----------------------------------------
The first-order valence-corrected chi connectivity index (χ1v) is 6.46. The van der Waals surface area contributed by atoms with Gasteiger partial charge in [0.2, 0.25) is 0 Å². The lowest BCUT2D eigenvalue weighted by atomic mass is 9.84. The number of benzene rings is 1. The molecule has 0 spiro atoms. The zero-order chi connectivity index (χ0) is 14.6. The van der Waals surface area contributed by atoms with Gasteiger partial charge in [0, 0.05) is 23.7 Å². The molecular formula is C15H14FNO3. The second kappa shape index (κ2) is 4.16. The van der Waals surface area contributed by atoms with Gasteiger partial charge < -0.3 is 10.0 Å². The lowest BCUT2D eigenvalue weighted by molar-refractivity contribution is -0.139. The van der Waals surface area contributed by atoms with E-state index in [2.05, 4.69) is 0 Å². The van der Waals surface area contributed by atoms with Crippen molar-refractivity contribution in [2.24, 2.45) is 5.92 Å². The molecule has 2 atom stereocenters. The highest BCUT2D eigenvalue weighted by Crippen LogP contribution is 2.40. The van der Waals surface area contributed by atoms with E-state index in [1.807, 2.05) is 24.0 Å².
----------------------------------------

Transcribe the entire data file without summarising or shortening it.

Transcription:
The first-order valence-corrected chi connectivity index (χ1v) is 6.46. The van der Waals surface area contributed by atoms with Gasteiger partial charge in [0.2, 0.25) is 0 Å². The lowest BCUT2D eigenvalue weighted by atomic mass is 9.84. The number of benzene rings is 1. The molecule has 0 spiro atoms. The zero-order chi connectivity index (χ0) is 14.6. The van der Waals surface area contributed by atoms with Gasteiger partial charge in [0, 0.05) is 23.7 Å². The molecular formula is C15H14FNO3. The second kappa shape index (κ2) is 4.16. The van der Waals surface area contributed by atoms with Gasteiger partial charge < -0.3 is 10.0 Å². The lowest BCUT2D eigenvalue weighted by molar-refractivity contribution is -0.139. The van der Waals surface area contributed by atoms with E-state index in [2.05, 4.69) is 0 Å². The van der Waals surface area contributed by atoms with Crippen molar-refractivity contribution in [2.24, 2.45) is 5.92 Å². The molecule has 2 atom stereocenters. The highest BCUT2D eigenvalue weighted by Crippen LogP contribution is 2.40. The van der Waals surface area contributed by atoms with E-state index in [1.807, 2.05) is 24.0 Å².